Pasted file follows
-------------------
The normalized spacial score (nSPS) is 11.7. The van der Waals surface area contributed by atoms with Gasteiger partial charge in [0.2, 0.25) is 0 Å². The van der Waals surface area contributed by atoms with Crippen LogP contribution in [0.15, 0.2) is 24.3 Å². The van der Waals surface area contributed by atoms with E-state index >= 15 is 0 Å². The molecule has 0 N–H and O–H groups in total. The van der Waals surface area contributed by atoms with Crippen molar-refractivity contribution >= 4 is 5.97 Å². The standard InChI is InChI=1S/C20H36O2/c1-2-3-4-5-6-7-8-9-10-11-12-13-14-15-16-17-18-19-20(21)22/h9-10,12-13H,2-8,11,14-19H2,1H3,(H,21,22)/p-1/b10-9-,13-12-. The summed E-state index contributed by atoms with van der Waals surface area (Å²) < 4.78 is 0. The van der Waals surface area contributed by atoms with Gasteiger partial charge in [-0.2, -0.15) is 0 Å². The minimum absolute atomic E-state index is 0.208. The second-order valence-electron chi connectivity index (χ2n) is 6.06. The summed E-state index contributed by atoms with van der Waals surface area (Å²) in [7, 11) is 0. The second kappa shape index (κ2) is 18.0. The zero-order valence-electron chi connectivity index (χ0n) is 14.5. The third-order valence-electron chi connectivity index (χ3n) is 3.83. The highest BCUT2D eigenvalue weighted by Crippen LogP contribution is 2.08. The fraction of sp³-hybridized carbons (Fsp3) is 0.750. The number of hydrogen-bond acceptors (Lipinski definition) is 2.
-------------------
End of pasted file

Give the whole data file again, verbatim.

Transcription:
The normalized spacial score (nSPS) is 11.7. The van der Waals surface area contributed by atoms with Gasteiger partial charge in [0.2, 0.25) is 0 Å². The van der Waals surface area contributed by atoms with Crippen LogP contribution in [0.15, 0.2) is 24.3 Å². The van der Waals surface area contributed by atoms with E-state index >= 15 is 0 Å². The molecule has 0 N–H and O–H groups in total. The van der Waals surface area contributed by atoms with Crippen molar-refractivity contribution >= 4 is 5.97 Å². The standard InChI is InChI=1S/C20H36O2/c1-2-3-4-5-6-7-8-9-10-11-12-13-14-15-16-17-18-19-20(21)22/h9-10,12-13H,2-8,11,14-19H2,1H3,(H,21,22)/p-1/b10-9-,13-12-. The summed E-state index contributed by atoms with van der Waals surface area (Å²) < 4.78 is 0. The van der Waals surface area contributed by atoms with Gasteiger partial charge in [-0.2, -0.15) is 0 Å². The minimum absolute atomic E-state index is 0.208. The second-order valence-electron chi connectivity index (χ2n) is 6.06. The summed E-state index contributed by atoms with van der Waals surface area (Å²) in [7, 11) is 0. The second kappa shape index (κ2) is 18.0. The zero-order valence-electron chi connectivity index (χ0n) is 14.5. The third-order valence-electron chi connectivity index (χ3n) is 3.83. The highest BCUT2D eigenvalue weighted by Crippen LogP contribution is 2.08. The fraction of sp³-hybridized carbons (Fsp3) is 0.750. The number of hydrogen-bond acceptors (Lipinski definition) is 2.